A notchback is a design of a car with the rearmost section that is distinct from the passenger compartment and where the back of the passenger compartment is at an angle to the top of what is typically the rear baggage compartment. Notchback cars have "a trunk whose lid forms a distinct deck." In profile view, the body has a step down from the roof with a downward inclined passenger compartment's rear window to meet an almost horizontal trunk lid extending to the rear of the car.
Many models of sedans, coupés, or hatchbacks could be classified as notchbacks. However, the category has limited salience outside of American car manufacturers distinguishing the three-box models from other body styles in the same model range. For example, the Chevrolet Vega range included both a notchback coupe and a fastback coupe.
In 1971, Chevrolet marketed the three-box sedan models of the Chevrolet Vega as a notchback to differentiate them from the fastback Vega models. For the 1973 model year, the car's name was changed to "Vega Notchback".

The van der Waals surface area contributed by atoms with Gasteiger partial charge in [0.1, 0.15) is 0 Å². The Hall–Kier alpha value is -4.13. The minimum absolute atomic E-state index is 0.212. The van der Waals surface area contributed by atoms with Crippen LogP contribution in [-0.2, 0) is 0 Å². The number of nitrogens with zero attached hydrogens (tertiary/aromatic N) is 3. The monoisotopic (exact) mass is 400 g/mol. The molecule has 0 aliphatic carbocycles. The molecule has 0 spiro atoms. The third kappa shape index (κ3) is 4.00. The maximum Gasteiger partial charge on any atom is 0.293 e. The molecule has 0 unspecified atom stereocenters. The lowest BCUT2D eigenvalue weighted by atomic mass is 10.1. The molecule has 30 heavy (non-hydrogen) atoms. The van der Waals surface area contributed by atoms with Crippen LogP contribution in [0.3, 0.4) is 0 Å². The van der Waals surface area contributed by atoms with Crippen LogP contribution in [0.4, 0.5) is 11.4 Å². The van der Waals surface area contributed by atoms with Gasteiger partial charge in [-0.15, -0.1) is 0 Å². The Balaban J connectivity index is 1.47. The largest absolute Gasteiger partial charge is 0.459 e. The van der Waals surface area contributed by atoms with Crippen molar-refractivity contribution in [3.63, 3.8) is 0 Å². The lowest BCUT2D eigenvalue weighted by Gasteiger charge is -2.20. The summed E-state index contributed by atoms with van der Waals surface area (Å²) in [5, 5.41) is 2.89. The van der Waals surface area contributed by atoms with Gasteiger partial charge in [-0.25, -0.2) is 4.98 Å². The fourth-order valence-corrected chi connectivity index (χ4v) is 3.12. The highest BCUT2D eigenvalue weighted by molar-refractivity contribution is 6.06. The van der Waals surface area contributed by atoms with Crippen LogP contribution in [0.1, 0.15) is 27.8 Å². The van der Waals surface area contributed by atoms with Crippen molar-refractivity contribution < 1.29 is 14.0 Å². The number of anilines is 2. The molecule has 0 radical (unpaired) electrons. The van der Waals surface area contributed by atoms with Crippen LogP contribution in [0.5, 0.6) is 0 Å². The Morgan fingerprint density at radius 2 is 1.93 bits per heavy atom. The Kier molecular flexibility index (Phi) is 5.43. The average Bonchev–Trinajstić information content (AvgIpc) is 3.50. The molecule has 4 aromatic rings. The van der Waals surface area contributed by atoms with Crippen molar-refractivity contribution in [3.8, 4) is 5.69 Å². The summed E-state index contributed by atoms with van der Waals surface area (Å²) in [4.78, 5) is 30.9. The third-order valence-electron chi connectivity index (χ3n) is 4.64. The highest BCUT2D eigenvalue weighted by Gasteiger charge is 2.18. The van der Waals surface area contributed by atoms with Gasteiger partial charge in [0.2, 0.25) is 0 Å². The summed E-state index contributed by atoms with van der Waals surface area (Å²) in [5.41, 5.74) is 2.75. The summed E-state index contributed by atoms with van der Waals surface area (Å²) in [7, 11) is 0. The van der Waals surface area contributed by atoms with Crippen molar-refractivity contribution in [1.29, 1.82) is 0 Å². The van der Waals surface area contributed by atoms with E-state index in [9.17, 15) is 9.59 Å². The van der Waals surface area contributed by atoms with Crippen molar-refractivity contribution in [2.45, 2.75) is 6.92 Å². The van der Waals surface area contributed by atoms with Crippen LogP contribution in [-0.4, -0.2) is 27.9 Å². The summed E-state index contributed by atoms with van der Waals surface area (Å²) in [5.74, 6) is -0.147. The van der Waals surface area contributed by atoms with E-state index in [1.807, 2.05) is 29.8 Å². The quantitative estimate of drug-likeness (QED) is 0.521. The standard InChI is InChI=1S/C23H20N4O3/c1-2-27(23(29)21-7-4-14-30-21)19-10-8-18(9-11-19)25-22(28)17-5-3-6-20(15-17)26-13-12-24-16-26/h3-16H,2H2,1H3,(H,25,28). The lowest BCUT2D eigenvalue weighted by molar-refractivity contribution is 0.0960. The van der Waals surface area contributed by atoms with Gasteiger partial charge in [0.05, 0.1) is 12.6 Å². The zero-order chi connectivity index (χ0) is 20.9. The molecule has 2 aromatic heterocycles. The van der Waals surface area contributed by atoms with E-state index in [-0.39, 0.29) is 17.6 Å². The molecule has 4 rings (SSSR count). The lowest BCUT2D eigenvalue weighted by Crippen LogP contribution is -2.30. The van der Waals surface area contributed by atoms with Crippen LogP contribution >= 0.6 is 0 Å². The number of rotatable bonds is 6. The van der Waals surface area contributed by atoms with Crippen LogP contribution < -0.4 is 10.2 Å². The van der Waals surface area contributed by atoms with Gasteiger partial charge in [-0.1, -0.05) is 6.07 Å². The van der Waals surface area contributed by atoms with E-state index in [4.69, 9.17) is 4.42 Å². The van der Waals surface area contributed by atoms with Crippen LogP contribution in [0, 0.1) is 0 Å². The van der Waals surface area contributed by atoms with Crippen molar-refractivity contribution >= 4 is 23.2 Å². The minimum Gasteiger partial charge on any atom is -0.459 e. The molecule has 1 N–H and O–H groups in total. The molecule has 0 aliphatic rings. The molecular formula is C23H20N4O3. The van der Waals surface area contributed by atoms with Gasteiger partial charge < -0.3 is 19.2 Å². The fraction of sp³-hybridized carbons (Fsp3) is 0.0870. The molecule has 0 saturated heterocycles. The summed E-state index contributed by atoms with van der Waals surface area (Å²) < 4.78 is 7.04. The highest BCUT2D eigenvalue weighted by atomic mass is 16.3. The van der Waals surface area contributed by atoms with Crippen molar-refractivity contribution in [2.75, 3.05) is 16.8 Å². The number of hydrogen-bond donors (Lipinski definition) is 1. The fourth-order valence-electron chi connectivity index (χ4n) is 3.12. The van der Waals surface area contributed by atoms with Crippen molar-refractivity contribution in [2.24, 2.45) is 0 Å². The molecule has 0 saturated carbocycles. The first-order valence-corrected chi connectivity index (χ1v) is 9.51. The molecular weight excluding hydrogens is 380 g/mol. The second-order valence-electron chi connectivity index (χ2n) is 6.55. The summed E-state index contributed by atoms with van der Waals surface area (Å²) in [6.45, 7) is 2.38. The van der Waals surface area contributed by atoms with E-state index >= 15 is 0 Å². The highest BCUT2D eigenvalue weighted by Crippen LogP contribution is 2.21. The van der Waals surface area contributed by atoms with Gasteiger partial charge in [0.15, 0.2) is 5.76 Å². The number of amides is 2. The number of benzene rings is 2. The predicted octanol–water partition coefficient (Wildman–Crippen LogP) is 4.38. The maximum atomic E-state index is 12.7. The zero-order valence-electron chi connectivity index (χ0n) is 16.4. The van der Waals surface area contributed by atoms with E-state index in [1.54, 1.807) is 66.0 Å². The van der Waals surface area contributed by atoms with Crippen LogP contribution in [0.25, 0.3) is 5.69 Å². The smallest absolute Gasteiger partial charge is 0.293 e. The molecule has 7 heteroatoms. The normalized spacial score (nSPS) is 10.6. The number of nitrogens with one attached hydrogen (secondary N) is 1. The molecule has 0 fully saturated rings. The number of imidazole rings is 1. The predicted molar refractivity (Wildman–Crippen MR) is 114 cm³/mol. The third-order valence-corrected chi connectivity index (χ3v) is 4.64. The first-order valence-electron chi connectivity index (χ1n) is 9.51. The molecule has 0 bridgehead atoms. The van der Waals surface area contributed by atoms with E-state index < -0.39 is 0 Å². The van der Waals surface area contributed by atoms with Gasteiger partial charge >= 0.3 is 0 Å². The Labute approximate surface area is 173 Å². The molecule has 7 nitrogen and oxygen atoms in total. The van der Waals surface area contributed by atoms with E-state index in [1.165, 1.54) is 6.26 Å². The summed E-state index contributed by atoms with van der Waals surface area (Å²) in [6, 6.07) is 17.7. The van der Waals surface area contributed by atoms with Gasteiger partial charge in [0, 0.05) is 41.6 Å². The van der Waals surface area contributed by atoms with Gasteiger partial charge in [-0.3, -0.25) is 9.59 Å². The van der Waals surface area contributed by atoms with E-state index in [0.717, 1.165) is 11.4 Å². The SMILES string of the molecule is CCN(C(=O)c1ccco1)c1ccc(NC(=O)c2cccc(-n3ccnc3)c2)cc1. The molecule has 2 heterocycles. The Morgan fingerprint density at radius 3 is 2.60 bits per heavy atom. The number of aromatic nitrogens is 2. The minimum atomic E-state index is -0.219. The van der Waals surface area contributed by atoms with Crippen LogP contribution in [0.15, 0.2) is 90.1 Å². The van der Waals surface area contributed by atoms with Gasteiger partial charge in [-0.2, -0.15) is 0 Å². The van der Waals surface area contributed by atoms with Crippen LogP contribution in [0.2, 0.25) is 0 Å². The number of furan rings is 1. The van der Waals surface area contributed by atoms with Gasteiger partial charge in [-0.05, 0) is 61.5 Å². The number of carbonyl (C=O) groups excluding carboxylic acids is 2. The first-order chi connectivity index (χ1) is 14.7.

1971 Chevrolet Vega notchback
While many car models have notchback characteristics, the category is largely unused outside of North America, with their body style being described using other terms. For example, a three-box sedan is more generally known as a "saloon" in British English. "Notchback" has appeared in a few British English publications, however, it is not a term that is used in common parlance in Britain.
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There was new styling for the Ambassador and Statesman. A new notch back body created by Italy's Pininfarina was the fashion hit of the marque's 50th year
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1961 Ambassador's reverse-slant C-pillar
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a car with a back that extends approximately horizontally from the bottom of the rear window so as to make a distinct angle with it.
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